Prior Lake High School's theater program will take its one-act play production to the Minnesota State High School League's state festival today for the first time in 22 years.
A group of around 20 students since late last year have been perfecting and performing "The Wedding," a half-hour comedy by Russian playwright Anton Chekhov concerning a chaotic wedding reception.
They qualified for the state festival at St. Catherine University after competing in school theater tournaments around the area, production technical director and high school auditorium supervisor Dave Tuma said.
The task has required learning and building skills on-stage and off, several students said, not limited to pulling off a Russian accent, procuring 18th-century Russian classical music and improvising when a chair breaks amid the play's many scuffles.
"It is so much fun to perform," said senior Ryan Fuller, who portrays the boisterous, wine-enthusiast father of the bride. He and other cast members weren't sure at first what to make of the kind of Russian play that relies on many white wigs, he said, but it's clicked with them and with audiences.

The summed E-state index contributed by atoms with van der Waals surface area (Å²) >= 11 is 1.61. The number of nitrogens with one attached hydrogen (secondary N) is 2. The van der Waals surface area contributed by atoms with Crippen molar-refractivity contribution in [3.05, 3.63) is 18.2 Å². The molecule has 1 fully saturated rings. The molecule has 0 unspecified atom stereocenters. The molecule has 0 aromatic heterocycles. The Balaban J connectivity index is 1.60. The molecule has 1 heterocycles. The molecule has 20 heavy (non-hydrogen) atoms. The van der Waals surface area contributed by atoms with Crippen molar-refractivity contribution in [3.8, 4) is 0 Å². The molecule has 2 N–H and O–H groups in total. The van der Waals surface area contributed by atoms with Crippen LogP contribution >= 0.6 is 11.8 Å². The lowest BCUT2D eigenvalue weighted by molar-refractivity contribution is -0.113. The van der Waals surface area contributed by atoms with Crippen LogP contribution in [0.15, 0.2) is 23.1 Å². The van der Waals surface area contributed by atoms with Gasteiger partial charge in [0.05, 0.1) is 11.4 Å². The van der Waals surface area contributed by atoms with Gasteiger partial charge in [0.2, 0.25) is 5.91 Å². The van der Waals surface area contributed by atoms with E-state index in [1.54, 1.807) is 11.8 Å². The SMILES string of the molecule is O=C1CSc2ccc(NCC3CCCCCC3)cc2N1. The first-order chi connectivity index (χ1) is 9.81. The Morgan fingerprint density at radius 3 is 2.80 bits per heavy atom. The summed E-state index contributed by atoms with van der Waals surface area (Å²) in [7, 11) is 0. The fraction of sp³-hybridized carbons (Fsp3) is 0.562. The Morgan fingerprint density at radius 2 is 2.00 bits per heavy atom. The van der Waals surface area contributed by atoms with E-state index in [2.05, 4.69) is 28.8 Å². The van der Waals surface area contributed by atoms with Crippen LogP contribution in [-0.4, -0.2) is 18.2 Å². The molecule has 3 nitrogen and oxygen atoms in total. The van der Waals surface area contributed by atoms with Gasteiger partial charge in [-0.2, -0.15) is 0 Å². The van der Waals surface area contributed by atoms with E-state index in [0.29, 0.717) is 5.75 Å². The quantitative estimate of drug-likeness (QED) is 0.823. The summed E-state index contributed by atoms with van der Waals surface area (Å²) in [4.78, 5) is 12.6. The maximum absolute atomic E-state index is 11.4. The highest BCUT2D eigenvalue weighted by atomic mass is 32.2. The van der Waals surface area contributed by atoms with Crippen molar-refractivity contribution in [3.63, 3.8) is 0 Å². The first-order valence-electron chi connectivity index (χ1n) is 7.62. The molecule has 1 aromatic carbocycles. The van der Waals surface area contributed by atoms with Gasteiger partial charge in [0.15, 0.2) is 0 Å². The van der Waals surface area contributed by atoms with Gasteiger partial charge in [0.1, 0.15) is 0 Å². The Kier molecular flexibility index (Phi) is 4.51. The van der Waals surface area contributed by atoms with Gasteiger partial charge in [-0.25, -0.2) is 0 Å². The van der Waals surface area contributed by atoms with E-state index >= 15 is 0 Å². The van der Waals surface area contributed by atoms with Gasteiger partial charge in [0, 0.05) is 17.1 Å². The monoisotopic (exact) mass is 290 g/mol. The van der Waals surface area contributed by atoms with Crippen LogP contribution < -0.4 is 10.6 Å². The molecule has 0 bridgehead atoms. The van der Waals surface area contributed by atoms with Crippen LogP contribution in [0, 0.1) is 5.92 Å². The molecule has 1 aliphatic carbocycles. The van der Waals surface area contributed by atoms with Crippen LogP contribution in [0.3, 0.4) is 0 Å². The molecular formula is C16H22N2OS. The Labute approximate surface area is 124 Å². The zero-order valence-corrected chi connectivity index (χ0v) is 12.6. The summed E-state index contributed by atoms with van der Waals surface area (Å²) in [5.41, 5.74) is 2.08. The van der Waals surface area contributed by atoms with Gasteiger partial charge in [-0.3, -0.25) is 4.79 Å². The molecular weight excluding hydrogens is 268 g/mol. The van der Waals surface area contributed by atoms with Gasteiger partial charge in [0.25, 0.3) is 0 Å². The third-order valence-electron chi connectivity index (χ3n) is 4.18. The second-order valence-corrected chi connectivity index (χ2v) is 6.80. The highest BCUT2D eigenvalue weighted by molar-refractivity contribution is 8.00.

Senior Megan McCarthy, who plays a drama-stirring character with feelings for the bride and another wedding guest, said the group was shocked to make it to the section tournament and then to state, especially because comedies often struggle. It's exciting to show Prior Lake is a theater competitor, she added.
The state festival, meanwhile, isn't strictly a competition with schools outscoring others, Tuma said. Instead they receive ratings from judges on aspects like projection and how challenging the play is, essentially pushing to do the best job possible.
"We've gone as far as we can go," he said.
The group put on a public dress rehearsal Wednesday afternoon. Cast members trilled and chattered to warm up their voices as they set up a long table and other props over a few minutes — they have just 10 minutes at the state festival to ready a bare stage before performing.
"We try and stay as consistent as possible," whether it's lighting, performance time or stage placement, said senior Emily Nicholas, the production's stage manager.
Then the play commenced, beginning with a terse conversation between groom and mother-in-law and ending with a tabletop brawl.